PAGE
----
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Journal Article

Citation

Hunter SC, Mora-Merchan J, Ortega R. Span. J. Psychol. 2004; 7(1): 3-12.

Affiliation

Strathclyde University.

Copyright

(Copyright © 2004, Complutense University of Madrid, Publisher Cambridge University Press)

DOI

unavailable

PMID

15139244

Abstract

The ways in which children appraise and cope with school bullying are likely to influence the long-term outcomes experienced. To examine this possibility, 219 Spanish undergraduate students (73 male, 146 female) aged between 18 and 40, completed an adapted version of the Retrospective Bullying Questionnaire (RBQ; Schäfer et al., 2004) and a distress scale (Rivers, 1999). Results indicated that neither coping strategies reported by victims of bullying nor the match between control appraisal and coping strategy influenced levels of distress experienced as adults. Control, threat and challenge appraisals did, however, influence long-term distress. Explanations for these effects are discussed, and include the possibility that appraisals may directly influence levels of distress and the quality of emotions experienced by victims during the actual bullying episode. Active strategies were perceived by students to be effective in dealing with bullying, whereas those centered on avoiding the conflict, or which involved aggression, were considered ineffective.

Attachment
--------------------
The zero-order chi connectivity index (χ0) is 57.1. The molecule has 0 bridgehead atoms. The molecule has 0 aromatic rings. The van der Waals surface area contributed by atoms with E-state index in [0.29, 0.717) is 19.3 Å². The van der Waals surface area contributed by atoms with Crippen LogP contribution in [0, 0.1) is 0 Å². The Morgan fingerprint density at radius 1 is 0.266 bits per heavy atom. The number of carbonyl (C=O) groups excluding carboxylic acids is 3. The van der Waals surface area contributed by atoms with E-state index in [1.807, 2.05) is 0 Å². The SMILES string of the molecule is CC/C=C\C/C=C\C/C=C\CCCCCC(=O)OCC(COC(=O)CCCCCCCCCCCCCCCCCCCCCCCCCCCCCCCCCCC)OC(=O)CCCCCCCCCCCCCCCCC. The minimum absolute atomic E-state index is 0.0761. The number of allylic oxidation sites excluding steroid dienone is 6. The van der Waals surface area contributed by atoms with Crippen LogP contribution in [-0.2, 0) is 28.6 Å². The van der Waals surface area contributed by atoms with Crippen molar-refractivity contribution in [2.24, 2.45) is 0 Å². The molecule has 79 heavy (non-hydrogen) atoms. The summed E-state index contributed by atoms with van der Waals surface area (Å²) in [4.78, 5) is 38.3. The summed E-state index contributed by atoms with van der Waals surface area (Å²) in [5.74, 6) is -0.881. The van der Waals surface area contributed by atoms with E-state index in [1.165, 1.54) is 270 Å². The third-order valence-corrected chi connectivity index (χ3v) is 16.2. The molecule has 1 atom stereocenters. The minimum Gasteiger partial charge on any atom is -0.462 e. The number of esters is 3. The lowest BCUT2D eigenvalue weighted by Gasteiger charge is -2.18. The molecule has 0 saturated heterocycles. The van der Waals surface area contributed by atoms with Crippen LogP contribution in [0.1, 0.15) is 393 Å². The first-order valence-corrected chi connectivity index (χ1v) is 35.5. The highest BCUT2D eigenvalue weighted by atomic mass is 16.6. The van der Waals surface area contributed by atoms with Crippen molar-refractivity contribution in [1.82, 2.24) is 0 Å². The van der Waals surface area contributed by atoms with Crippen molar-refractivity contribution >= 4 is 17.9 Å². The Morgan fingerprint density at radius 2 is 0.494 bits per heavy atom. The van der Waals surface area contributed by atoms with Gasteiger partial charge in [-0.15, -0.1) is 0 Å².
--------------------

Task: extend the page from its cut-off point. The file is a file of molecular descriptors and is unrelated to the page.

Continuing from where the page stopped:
Language: en

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